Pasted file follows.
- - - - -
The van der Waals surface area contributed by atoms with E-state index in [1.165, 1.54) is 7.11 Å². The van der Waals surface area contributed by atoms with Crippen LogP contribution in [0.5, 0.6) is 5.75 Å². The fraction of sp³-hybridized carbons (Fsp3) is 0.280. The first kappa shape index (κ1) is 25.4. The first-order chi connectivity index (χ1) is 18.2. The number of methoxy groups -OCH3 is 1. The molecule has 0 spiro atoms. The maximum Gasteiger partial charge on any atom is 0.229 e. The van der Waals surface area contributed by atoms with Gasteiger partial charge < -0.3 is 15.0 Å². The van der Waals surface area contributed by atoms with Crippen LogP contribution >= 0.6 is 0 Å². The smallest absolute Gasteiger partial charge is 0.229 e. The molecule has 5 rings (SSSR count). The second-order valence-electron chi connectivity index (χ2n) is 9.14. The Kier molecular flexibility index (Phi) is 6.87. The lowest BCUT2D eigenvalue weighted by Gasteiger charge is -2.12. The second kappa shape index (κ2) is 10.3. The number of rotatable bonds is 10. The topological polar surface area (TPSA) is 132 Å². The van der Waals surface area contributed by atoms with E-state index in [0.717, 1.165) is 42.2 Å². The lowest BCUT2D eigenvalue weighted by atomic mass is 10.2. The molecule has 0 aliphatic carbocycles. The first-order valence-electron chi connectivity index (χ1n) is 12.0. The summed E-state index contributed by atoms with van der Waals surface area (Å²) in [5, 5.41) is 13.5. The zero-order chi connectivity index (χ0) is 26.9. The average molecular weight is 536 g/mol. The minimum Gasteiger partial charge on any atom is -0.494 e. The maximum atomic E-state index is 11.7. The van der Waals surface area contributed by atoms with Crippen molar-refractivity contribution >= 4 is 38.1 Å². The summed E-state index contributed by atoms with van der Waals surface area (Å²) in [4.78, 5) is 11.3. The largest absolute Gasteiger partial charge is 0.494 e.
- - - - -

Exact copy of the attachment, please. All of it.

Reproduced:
The van der Waals surface area contributed by atoms with E-state index in [1.165, 1.54) is 7.11 Å². The van der Waals surface area contributed by atoms with Crippen LogP contribution in [0.5, 0.6) is 5.75 Å². The fraction of sp³-hybridized carbons (Fsp3) is 0.280. The first kappa shape index (κ1) is 25.4. The first-order chi connectivity index (χ1) is 18.2. The number of methoxy groups -OCH3 is 1. The molecule has 0 spiro atoms. The maximum Gasteiger partial charge on any atom is 0.229 e. The van der Waals surface area contributed by atoms with Gasteiger partial charge < -0.3 is 15.0 Å². The van der Waals surface area contributed by atoms with Crippen LogP contribution >= 0.6 is 0 Å². The smallest absolute Gasteiger partial charge is 0.229 e. The molecule has 5 rings (SSSR count). The second-order valence-electron chi connectivity index (χ2n) is 9.14. The Kier molecular flexibility index (Phi) is 6.87. The lowest BCUT2D eigenvalue weighted by Gasteiger charge is -2.12. The second kappa shape index (κ2) is 10.3. The number of rotatable bonds is 10. The topological polar surface area (TPSA) is 132 Å². The van der Waals surface area contributed by atoms with E-state index in [0.717, 1.165) is 42.2 Å². The lowest BCUT2D eigenvalue weighted by atomic mass is 10.2. The molecule has 0 aliphatic carbocycles. The first-order valence-electron chi connectivity index (χ1n) is 12.0. The summed E-state index contributed by atoms with van der Waals surface area (Å²) in [5, 5.41) is 13.5. The zero-order chi connectivity index (χ0) is 26.9. The average molecular weight is 536 g/mol. The minimum Gasteiger partial charge on any atom is -0.494 e. The maximum atomic E-state index is 11.7. The van der Waals surface area contributed by atoms with Crippen molar-refractivity contribution >= 4 is 38.1 Å². The summed E-state index contributed by atoms with van der Waals surface area (Å²) in [4.78, 5) is 11.3. The largest absolute Gasteiger partial charge is 0.494 e.